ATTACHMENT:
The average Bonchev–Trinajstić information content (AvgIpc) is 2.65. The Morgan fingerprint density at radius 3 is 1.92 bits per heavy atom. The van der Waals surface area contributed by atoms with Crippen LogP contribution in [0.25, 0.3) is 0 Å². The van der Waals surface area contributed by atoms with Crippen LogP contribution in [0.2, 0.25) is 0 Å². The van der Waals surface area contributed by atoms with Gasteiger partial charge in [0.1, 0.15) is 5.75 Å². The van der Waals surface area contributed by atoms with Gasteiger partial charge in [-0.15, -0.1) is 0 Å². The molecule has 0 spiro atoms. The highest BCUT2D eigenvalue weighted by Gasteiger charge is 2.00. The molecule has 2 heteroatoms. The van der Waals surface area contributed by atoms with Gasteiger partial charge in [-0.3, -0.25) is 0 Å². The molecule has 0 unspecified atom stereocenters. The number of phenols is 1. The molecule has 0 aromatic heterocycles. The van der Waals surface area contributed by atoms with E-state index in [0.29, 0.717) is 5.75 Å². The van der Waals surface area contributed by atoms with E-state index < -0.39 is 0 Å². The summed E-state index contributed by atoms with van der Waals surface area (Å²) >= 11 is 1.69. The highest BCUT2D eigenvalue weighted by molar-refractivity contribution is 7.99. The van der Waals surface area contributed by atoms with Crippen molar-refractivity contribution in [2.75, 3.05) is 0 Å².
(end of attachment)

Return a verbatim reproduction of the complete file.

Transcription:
The average Bonchev–Trinajstić information content (AvgIpc) is 2.65. The Morgan fingerprint density at radius 3 is 1.92 bits per heavy atom. The van der Waals surface area contributed by atoms with Crippen LogP contribution in [0.25, 0.3) is 0 Å². The van der Waals surface area contributed by atoms with Crippen LogP contribution in [0.2, 0.25) is 0 Å². The van der Waals surface area contributed by atoms with Gasteiger partial charge in [0.1, 0.15) is 5.75 Å². The van der Waals surface area contributed by atoms with Gasteiger partial charge in [-0.15, -0.1) is 0 Å². The molecule has 0 spiro atoms. The highest BCUT2D eigenvalue weighted by Gasteiger charge is 2.00. The molecule has 2 heteroatoms. The van der Waals surface area contributed by atoms with Gasteiger partial charge in [-0.3, -0.25) is 0 Å². The molecule has 0 unspecified atom stereocenters. The number of phenols is 1. The molecule has 0 aromatic heterocycles. The van der Waals surface area contributed by atoms with E-state index in [0.29, 0.717) is 5.75 Å². The van der Waals surface area contributed by atoms with E-state index < -0.39 is 0 Å². The summed E-state index contributed by atoms with van der Waals surface area (Å²) >= 11 is 1.69. The highest BCUT2D eigenvalue weighted by molar-refractivity contribution is 7.99. The van der Waals surface area contributed by atoms with Crippen molar-refractivity contribution in [2.75, 3.05) is 0 Å².